Chef Mick's Centennial Green Chile Stew
Another gem from Chef Michaelangelo (Mick) Rosacci from Tony's Market in Denver: a hearty, western-style beef stew accented with green chiles and cumin. Chef Mick says it's even better the next day!
2 1/2 pounds beef stew meat or chuck roast cubes (or try bone-in or boneless pork country ribs cut into cubes)
All purpose or masa corn flour
1 medium onion, minced
1 large carrot, peeled and minced
3-4 cloves garlic, minced
1 1/2 ounces Glace di Viande Gold® dissolved in 4 cups hot water
2 cups water
Canned fire-roasted green chiles: 3/4 cup hot, or 1 cup plus of mild
1 bay leaf
1 teaspoon dried oregano, plus additional to taste
1 teaspoon cumin, plus additional to taste
1 teaspoon salt, plus additional to taste
1 teaspoon ground black pepper, plus additional to taste
Approximately 3 pounds chunked hard veggies such as carrots, potatoes, turnips, winter squash
Heat 2 tablespoons of the oil in a heavy pan over medium heat. Toss the stew meat in flour, shaking off the excess, and place a single layer of meat in the pan to brown. Do not turn the meat until the first side browns! Remove the first batch of meat from the pan and and set it aside on a baking sheet or platter. Repeat until all the meat is browned.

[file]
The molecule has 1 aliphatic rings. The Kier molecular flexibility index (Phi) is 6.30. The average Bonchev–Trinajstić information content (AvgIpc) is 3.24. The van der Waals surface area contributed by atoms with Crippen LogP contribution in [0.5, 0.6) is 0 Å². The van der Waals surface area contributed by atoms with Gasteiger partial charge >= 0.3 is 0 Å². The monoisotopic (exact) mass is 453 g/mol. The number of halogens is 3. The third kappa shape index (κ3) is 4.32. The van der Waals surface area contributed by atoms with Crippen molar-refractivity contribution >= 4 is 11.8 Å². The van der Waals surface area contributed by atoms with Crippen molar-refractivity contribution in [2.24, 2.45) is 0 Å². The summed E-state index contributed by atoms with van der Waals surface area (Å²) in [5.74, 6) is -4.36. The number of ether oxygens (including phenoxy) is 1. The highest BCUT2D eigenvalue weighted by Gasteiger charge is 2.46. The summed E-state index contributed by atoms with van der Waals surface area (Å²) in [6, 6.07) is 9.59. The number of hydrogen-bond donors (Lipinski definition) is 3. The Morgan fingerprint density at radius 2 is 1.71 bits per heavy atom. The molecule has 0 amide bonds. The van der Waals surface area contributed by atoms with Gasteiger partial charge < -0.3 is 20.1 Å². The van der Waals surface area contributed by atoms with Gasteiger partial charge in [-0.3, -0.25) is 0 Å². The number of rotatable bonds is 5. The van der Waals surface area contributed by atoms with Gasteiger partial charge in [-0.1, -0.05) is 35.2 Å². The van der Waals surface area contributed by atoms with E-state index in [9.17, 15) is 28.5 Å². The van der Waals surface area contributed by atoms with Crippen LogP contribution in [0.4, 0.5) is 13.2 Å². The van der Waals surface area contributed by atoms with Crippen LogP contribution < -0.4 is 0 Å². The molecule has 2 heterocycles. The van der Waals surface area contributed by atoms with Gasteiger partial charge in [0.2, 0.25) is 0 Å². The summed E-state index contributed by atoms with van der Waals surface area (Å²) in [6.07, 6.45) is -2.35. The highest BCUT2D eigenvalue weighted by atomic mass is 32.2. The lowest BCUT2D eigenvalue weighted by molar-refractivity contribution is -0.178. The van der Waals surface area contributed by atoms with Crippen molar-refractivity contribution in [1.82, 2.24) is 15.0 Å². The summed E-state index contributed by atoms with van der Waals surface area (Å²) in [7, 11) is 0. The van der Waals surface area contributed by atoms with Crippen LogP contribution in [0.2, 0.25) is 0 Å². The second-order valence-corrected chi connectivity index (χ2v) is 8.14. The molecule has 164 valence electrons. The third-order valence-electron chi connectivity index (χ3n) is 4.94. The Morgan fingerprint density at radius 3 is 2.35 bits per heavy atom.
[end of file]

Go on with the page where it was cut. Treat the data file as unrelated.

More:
Refresh the pan with vegetable oil, and add the minced onion, carrot, and garlic. Sauté and stir with a wooden spoon to release the browned bits from the pan. When the veggies begin to brown, add the dissolved Glace di Viande Gold®, water, and browned meat. Add the chiles and the bay leaf. Season to taste with the oregano, cumin, salt, and pepper. Bring bring the stew to a boil, then cover and simmer very slowly for 2-3 hours, stirring from time to time and skimming as needed (pork cubes are tender in about 1 hour).
Add the chunked vegetables, then bring the stew back to a boil and skim. Reduce the heat so the stew is at a simmer, and check the seasoning and add more oregano, cumin, salt, and pepper as needed. Partially cover the pan and simmer slowly, cooking the meat and veggies to desired consistency, about 45-90 minutes. Taste and adjust the seasoning again as needed.
For a thicker consistency, make a slurry by whisking together a scant 1/2 cup flour or masa flour and 1 cup cold stock or water. Slowly stir in the desired amount and simmer 15-20 minutes longer to thicken, stirring often.